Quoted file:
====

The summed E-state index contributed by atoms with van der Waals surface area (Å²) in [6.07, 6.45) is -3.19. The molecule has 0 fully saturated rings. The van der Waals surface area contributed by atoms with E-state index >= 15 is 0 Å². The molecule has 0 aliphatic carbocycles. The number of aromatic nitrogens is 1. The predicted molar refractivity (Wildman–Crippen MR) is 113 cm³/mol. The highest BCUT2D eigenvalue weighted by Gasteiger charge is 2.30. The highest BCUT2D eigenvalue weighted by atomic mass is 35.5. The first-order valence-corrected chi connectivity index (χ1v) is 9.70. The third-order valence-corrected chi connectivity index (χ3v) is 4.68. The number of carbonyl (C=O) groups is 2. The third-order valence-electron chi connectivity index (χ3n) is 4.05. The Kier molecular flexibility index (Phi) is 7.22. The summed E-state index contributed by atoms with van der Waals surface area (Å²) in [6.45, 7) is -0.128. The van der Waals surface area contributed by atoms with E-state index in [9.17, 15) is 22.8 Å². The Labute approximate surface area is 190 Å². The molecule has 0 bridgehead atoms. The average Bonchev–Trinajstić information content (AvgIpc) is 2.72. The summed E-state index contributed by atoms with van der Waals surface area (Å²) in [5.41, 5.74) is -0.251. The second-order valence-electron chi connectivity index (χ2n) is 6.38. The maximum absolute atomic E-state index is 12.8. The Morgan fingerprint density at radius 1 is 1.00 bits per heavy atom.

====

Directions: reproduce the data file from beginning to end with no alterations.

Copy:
The summed E-state index contributed by atoms with van der Waals surface area (Å²) in [6.07, 6.45) is -3.19. The molecule has 0 fully saturated rings. The van der Waals surface area contributed by atoms with E-state index >= 15 is 0 Å². The molecule has 0 aliphatic carbocycles. The number of aromatic nitrogens is 1. The predicted molar refractivity (Wildman–Crippen MR) is 113 cm³/mol. The highest BCUT2D eigenvalue weighted by Gasteiger charge is 2.30. The highest BCUT2D eigenvalue weighted by atomic mass is 35.5. The first-order valence-corrected chi connectivity index (χ1v) is 9.70. The third-order valence-corrected chi connectivity index (χ3v) is 4.68. The number of carbonyl (C=O) groups is 2. The third-order valence-electron chi connectivity index (χ3n) is 4.05. The Kier molecular flexibility index (Phi) is 7.22. The summed E-state index contributed by atoms with van der Waals surface area (Å²) in [6.45, 7) is -0.128. The van der Waals surface area contributed by atoms with E-state index in [9.17, 15) is 22.8 Å². The Labute approximate surface area is 190 Å². The molecule has 0 bridgehead atoms. The average Bonchev–Trinajstić information content (AvgIpc) is 2.72. The summed E-state index contributed by atoms with van der Waals surface area (Å²) in [5.41, 5.74) is -0.251. The second-order valence-electron chi connectivity index (χ2n) is 6.38. The maximum absolute atomic E-state index is 12.8. The Morgan fingerprint density at radius 1 is 1.00 bits per heavy atom.